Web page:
audio engineer and sound designer Dan ScottA member of the Orlando-based Ty Fy Studios team since 2007, audio engineer and sound designer Dan Scott counts LucasFilm, Cartoon Network, Fox, Walt Disney Entertainment and Walt Disney Imagineering among his clients and films, rides, and Broadway-calibre theatre shows on his resumé.

Since 2016, he has relied on Flux:: Immersive’s Spat Revolution real-time 3D audio mixing software to create realistic immersive virtual audio environments.

‘The first show that I used Spat Revolution on was for a cruise line,’ recalls Scott. ‘The ship had a new, large-scale theatre show with a lot of immersive technologies. They were putting time and money into making the show look brilliant, with a ton of new video technology. They used small set pieces and a giant 6K-resolution curved LED video wall with shading and mapping that tracked the set, so the video reacted to what was happening onstage. There were projections on the floor and on the walls, and the scenes were dynamic and changing. They did a great job of changing the feel of the room for every scene. It was really beautiful.’

Dan ScottScott wanted to scale up the show’s audio technology to complement the high-end video but the theatre had a conventional audio infrastructure. ‘With Spat I was able to use every individual speaker to create a virtual room instead of just panning between matrixed speaker clusters. I used Spat to spatialise dialogue, effects and music without any additional hardware.’

In theme park and cruise line productions, setting the mood is crucial to the experience: ‘From the moment they walk into the venue, you need to take the guests away from the thousands of people they’ve been surrounded by all day and transport them into the story you’re telling,’ he says. ‘The preshow walk-in for this specific show was an ambient soundscape to put the audience inside a craftsman’s workshop, including torches projected on the walls along the aisles, conveniently right on top of the speakers,’ he describes. ‘Those were my favourite ambient elements of the scene. With Spat I was able to put different subtle crackling on every torch, and as you walked by each one you heard the torches’ sound go by. Spat gave us the ability to make it truly immersive and different for each person in the audience.’

During the walk-in, Scott was able to give audience members the effect of some elements coming from outside the walls of the workshop, in addition to the sounds coming from within, before the actor arrived onstage. ‘You hear him get up and walk, his chair scrapes, and it sounds as if he were backstage, even though we’re just using normal line array speakers up front,’ he observes. ‘Spat Revolution placed everything so well that it sounded like he walked across the stage, wound a music box, and listened to a song play for a few moments; then he’d walk the other way and try one of his other music boxes. When the show started, we placed the sound right where the actor came up on a lift holding one of the music boxes we had just heard.’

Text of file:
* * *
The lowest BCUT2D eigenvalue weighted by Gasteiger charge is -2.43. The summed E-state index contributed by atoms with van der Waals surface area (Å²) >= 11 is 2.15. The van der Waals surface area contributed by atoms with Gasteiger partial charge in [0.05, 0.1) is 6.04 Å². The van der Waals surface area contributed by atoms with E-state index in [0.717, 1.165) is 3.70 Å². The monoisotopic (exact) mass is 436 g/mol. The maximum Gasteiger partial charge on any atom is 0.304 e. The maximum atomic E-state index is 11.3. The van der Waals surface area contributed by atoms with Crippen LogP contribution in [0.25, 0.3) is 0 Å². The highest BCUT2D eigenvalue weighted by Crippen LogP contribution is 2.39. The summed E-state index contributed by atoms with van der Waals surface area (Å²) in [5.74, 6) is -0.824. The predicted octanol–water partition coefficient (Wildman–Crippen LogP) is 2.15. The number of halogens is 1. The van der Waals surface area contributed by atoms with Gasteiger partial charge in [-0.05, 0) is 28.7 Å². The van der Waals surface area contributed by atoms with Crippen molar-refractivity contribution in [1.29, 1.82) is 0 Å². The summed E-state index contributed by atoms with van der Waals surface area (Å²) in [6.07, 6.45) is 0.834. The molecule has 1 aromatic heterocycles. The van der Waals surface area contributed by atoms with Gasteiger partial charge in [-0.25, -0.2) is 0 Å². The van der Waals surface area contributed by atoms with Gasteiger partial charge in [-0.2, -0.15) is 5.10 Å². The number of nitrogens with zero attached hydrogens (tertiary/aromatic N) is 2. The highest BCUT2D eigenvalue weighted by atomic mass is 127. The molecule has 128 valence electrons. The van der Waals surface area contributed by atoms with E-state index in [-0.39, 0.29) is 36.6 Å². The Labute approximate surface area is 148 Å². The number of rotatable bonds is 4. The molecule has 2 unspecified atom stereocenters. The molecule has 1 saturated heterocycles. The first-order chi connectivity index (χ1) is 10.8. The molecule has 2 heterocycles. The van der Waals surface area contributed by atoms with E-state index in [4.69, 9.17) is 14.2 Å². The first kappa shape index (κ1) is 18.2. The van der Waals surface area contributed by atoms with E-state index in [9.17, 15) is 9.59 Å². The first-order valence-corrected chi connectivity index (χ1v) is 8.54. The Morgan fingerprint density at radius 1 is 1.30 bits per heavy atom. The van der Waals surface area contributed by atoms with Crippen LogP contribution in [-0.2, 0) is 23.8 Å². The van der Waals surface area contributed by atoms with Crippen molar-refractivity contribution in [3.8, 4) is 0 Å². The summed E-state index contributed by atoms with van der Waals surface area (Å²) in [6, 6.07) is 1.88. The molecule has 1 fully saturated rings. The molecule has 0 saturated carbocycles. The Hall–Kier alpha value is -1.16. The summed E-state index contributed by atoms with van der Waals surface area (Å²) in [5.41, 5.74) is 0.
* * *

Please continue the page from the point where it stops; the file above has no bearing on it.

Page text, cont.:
Panning audio in a multi-speaker system is not new, Scott points out, ‘but Spat glues everything together so it doesn’t feel like you’re just panning from speaker to speaker. The virtual room adds reflections, and you’re localising sources in the room by using every individual speaker to help create the environment, instead of just changing the volume percentage across the speakers.

‘I love that Spat automation is controlled by, and saved directly within, our Pro Tools sessions,’ he continues. ‘We’ve used it in shows set outdoors in the countryside, dungeons, racetracks, you name it. It’s awesome to create what we want each space to sound like and grab automation snapshots to recall through the timeline of the show. Then anything we throw into that room feels like it’s in the right space for the scene. And it’s not just a sound coming from a speaker. You’re virtualising the entire environment and using every speaker in the system.’

Dan ScottSpat Revolution also enables the Ty Fy team to develop abnormal room layouts. ‘That’s big in theme parks,’ Scott says. ‘I worked on a Halloween attraction in Hong Kong where there were segments with multiple connected rooms, and I was able to easily move sounds realistically between them. The main sound source was placed in one room but you would hear the ambience in the next room over, so you get a sense of what’s coming. This was all set in a giant castle that was made of Styrofoam and wire, so it didn’t have a natural acoustic ambience that matched the visual – but we could create an ambience that made the space feel much bigger than it actually was. It’s a lot more realistic with Spat than with previous methods, and it’s a lot more achievable because it’s faster and less expensive.’

Scott recently finished work on a 360° film mixed in Dolby Atmos. ‘We were using the Dolby set-up but I knew I could achieve some elements better in Spat because I could virtualise the entire space,’ he notes. ‘Atmos is great and gives you access to a large number of speakers but it’s only discrete panning; it’s not filtering or adding ambience. It’s so great to be able take my sources into Spat, quickly design a room layout using either a CAD drawing or some quick laser measurements for accurate speaker locations, and source the outputs through the Atmos system. With Spat it was easier and faster to get more believable sounding movements.’

Scott has used Spat so successfully that clients specifically ask for it. ‘The reaction has been unanimously positive,’ he reports. ‘Spat gives us more options and frees us. It opens up the creative process.’


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